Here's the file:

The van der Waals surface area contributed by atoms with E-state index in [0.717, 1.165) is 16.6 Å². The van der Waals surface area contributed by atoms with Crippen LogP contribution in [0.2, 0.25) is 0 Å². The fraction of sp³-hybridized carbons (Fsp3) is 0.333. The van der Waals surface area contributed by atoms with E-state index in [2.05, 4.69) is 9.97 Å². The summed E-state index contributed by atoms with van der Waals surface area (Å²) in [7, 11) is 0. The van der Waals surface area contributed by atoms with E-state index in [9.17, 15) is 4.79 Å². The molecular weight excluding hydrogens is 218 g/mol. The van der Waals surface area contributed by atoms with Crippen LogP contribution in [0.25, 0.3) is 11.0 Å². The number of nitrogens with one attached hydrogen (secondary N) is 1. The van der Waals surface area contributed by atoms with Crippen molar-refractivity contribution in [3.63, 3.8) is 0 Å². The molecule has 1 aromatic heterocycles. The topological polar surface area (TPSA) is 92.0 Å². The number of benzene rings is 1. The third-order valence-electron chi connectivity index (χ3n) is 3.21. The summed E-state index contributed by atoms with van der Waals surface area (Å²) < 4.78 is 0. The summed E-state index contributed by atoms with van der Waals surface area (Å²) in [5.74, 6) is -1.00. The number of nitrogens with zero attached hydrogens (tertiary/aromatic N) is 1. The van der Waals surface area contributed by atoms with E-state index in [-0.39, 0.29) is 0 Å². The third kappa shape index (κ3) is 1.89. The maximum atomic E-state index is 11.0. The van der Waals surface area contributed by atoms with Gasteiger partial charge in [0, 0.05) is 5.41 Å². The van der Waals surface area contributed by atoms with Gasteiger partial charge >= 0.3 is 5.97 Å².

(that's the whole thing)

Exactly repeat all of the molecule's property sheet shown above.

The van der Waals surface area contributed by atoms with E-state index in [0.717, 1.165) is 16.6 Å². The van der Waals surface area contributed by atoms with Crippen LogP contribution in [0.2, 0.25) is 0 Å². The fraction of sp³-hybridized carbons (Fsp3) is 0.333. The van der Waals surface area contributed by atoms with E-state index in [2.05, 4.69) is 9.97 Å². The summed E-state index contributed by atoms with van der Waals surface area (Å²) in [7, 11) is 0. The van der Waals surface area contributed by atoms with E-state index in [9.17, 15) is 4.79 Å². The molecular weight excluding hydrogens is 218 g/mol. The van der Waals surface area contributed by atoms with Crippen LogP contribution in [0.25, 0.3) is 11.0 Å². The number of nitrogens with one attached hydrogen (secondary N) is 1. The van der Waals surface area contributed by atoms with Crippen molar-refractivity contribution in [3.63, 3.8) is 0 Å². The molecule has 1 aromatic heterocycles. The topological polar surface area (TPSA) is 92.0 Å². The number of benzene rings is 1. The third-order valence-electron chi connectivity index (χ3n) is 3.21. The summed E-state index contributed by atoms with van der Waals surface area (Å²) < 4.78 is 0. The summed E-state index contributed by atoms with van der Waals surface area (Å²) in [5.74, 6) is -1.00. The number of nitrogens with zero attached hydrogens (tertiary/aromatic N) is 1. The van der Waals surface area contributed by atoms with E-state index in [-0.39, 0.29) is 0 Å². The third kappa shape index (κ3) is 1.89. The maximum atomic E-state index is 11.0. The van der Waals surface area contributed by atoms with Gasteiger partial charge in [0, 0.05) is 5.41 Å². The van der Waals surface area contributed by atoms with Gasteiger partial charge >= 0.3 is 5.97 Å².